In recent years, prison populations have expanded and new community-based sanctions have been instituted: penal culture has affected a much wider sphere of social life. The distinction between “the prison” and “the home” has been blurred by developments such as electronically-monitored home imprisonment.
Aungles examines the intersection of the prison and the home across a range of societies and the implications of current trends. This is a major theoretical work based upon research in New South Wales.
Table of Contents
The Social Construction of Domesticity and Penality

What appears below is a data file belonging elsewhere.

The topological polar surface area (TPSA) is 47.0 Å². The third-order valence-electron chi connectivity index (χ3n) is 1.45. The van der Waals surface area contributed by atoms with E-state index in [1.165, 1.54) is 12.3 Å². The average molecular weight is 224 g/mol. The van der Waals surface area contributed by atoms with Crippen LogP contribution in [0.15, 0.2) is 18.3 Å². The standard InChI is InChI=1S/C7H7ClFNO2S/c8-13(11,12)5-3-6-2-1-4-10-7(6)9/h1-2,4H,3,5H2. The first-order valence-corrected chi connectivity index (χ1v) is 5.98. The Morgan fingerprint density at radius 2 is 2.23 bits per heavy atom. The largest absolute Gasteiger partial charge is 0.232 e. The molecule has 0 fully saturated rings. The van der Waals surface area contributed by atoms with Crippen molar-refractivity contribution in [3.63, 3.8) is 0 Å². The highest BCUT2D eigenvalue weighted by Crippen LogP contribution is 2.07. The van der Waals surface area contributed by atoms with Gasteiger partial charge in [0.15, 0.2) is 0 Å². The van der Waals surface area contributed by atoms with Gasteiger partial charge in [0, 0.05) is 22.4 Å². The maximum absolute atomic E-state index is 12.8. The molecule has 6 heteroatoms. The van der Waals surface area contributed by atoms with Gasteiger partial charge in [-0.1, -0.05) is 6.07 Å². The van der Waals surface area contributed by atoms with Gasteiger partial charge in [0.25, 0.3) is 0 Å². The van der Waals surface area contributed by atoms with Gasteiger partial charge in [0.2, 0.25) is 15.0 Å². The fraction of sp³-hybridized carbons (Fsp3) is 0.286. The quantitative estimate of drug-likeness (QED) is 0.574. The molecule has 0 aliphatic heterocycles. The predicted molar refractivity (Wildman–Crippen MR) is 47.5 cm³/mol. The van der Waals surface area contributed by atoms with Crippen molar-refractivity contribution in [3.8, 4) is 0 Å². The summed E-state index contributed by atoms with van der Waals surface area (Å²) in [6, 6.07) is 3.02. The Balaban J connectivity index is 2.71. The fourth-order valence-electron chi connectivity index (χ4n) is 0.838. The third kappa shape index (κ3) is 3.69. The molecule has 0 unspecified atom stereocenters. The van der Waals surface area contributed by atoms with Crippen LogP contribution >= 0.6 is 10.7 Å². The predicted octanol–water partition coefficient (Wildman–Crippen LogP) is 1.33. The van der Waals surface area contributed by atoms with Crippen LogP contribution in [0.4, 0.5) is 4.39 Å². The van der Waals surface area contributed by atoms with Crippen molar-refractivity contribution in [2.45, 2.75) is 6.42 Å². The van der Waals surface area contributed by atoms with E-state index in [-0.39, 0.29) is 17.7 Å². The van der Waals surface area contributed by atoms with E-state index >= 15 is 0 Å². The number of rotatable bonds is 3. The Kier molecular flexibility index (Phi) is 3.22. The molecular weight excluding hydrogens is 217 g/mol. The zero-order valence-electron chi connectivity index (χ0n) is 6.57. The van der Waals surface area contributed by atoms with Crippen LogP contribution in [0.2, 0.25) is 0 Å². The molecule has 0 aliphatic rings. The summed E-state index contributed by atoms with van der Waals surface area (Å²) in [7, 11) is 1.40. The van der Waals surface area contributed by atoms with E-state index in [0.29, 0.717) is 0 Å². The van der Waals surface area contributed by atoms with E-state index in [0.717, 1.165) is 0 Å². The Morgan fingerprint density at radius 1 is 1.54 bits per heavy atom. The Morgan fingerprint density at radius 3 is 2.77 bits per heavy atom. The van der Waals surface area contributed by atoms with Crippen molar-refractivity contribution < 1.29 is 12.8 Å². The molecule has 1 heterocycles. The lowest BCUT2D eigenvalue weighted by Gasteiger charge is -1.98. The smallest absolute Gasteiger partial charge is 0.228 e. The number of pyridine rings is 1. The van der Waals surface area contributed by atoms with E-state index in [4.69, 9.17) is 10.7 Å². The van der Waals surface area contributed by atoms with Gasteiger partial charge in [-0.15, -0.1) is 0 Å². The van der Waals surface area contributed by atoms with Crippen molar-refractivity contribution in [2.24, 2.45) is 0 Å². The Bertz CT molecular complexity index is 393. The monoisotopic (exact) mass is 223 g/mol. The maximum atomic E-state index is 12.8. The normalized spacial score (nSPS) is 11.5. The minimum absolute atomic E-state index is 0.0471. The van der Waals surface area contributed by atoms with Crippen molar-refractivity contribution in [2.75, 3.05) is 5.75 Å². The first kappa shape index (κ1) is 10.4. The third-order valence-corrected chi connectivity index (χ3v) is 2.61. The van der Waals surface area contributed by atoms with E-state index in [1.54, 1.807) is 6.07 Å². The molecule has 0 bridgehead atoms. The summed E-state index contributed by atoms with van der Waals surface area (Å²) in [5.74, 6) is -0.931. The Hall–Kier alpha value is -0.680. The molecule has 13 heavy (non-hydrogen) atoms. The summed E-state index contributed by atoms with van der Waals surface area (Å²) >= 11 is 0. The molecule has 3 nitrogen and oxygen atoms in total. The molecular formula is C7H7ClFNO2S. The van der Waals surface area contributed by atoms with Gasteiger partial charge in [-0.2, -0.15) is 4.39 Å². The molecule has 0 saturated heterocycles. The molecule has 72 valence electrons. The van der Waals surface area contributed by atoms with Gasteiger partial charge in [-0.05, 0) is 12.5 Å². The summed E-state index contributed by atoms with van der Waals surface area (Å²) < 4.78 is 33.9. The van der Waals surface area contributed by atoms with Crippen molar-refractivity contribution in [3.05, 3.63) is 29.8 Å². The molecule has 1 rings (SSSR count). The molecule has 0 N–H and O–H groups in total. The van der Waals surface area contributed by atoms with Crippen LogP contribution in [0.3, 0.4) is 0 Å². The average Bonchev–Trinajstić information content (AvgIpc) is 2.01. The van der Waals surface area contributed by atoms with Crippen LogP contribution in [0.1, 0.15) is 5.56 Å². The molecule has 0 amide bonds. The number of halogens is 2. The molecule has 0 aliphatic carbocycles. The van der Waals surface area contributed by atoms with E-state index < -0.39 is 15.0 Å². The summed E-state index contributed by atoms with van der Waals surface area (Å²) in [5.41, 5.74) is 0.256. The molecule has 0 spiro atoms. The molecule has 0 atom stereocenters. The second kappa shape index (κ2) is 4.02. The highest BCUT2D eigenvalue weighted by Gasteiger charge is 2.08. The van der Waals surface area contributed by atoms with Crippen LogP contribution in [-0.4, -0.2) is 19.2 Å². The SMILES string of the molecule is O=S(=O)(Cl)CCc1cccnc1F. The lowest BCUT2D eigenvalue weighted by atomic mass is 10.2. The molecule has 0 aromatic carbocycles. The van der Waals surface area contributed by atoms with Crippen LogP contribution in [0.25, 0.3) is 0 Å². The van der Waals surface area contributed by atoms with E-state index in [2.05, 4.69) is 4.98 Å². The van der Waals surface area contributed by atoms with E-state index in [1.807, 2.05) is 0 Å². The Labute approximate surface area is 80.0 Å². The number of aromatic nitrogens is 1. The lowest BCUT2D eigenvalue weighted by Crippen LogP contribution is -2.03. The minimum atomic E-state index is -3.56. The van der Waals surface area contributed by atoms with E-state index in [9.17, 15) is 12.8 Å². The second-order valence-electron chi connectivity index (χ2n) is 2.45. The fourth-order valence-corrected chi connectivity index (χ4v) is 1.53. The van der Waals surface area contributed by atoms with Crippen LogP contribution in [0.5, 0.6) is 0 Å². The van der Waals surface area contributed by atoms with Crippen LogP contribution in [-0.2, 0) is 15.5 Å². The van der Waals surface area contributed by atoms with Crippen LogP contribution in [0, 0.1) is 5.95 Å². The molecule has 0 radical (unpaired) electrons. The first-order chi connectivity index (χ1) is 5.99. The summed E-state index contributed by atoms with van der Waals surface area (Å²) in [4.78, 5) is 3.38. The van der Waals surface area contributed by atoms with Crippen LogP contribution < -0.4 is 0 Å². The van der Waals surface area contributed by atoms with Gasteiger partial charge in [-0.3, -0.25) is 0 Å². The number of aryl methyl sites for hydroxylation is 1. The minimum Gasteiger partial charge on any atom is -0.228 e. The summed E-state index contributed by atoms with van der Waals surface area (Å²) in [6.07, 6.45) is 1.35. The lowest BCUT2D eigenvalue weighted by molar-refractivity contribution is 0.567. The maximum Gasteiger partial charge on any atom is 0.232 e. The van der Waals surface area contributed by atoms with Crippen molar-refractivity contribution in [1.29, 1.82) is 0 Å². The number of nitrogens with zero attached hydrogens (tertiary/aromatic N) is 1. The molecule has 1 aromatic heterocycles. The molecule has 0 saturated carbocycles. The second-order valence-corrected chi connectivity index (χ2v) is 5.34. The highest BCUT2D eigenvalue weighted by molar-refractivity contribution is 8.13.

The Prison and the Home: Four modes of incorporation
The Social Sciences and the Home and the Prison
Labouring, Loving and Controlling: Caring for imprisoned men in New South Wales
Penality, Domesticity and Control
Domesticity and Community Control
Further Layers of the Contradiction: Changes since 1988
Conclusion: Theoretical significance of the prison and the home